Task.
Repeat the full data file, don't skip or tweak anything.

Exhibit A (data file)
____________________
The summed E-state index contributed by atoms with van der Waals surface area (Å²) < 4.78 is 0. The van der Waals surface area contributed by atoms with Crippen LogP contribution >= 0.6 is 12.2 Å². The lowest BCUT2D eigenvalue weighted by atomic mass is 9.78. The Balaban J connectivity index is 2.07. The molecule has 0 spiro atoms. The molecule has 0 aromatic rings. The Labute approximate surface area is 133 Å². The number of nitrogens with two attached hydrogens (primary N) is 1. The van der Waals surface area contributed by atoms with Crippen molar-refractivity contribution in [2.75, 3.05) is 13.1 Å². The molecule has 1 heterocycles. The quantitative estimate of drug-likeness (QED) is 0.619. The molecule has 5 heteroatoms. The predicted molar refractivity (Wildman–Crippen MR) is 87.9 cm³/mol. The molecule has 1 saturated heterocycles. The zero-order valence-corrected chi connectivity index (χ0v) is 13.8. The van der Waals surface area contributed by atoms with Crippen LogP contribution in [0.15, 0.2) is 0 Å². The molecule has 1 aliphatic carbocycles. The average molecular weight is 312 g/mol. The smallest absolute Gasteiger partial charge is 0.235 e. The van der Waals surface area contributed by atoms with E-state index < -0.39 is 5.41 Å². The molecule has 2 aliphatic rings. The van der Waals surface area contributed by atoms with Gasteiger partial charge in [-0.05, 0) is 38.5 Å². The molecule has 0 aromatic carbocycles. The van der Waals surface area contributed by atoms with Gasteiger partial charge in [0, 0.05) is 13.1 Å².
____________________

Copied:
The summed E-state index contributed by atoms with van der Waals surface area (Å²) < 4.78 is 0. The van der Waals surface area contributed by atoms with Crippen LogP contribution >= 0.6 is 12.2 Å². The lowest BCUT2D eigenvalue weighted by atomic mass is 9.78. The Balaban J connectivity index is 2.07. The molecule has 0 spiro atoms. The molecule has 0 aromatic rings. The Labute approximate surface area is 133 Å². The number of nitrogens with two attached hydrogens (primary N) is 1. The van der Waals surface area contributed by atoms with Crippen molar-refractivity contribution in [2.75, 3.05) is 13.1 Å². The molecule has 1 heterocycles. The quantitative estimate of drug-likeness (QED) is 0.619. The molecule has 5 heteroatoms. The predicted molar refractivity (Wildman–Crippen MR) is 87.9 cm³/mol. The molecule has 1 saturated heterocycles. The zero-order valence-corrected chi connectivity index (χ0v) is 13.8. The van der Waals surface area contributed by atoms with Crippen LogP contribution in [0.15, 0.2) is 0 Å². The molecule has 1 aliphatic carbocycles. The average molecular weight is 312 g/mol. The smallest absolute Gasteiger partial charge is 0.235 e. The van der Waals surface area contributed by atoms with E-state index < -0.39 is 5.41 Å². The molecule has 2 aliphatic rings. The van der Waals surface area contributed by atoms with Gasteiger partial charge in [-0.05, 0) is 38.5 Å². The molecule has 0 aromatic carbocycles. The van der Waals surface area contributed by atoms with Gasteiger partial charge in [0, 0.05) is 13.1 Å².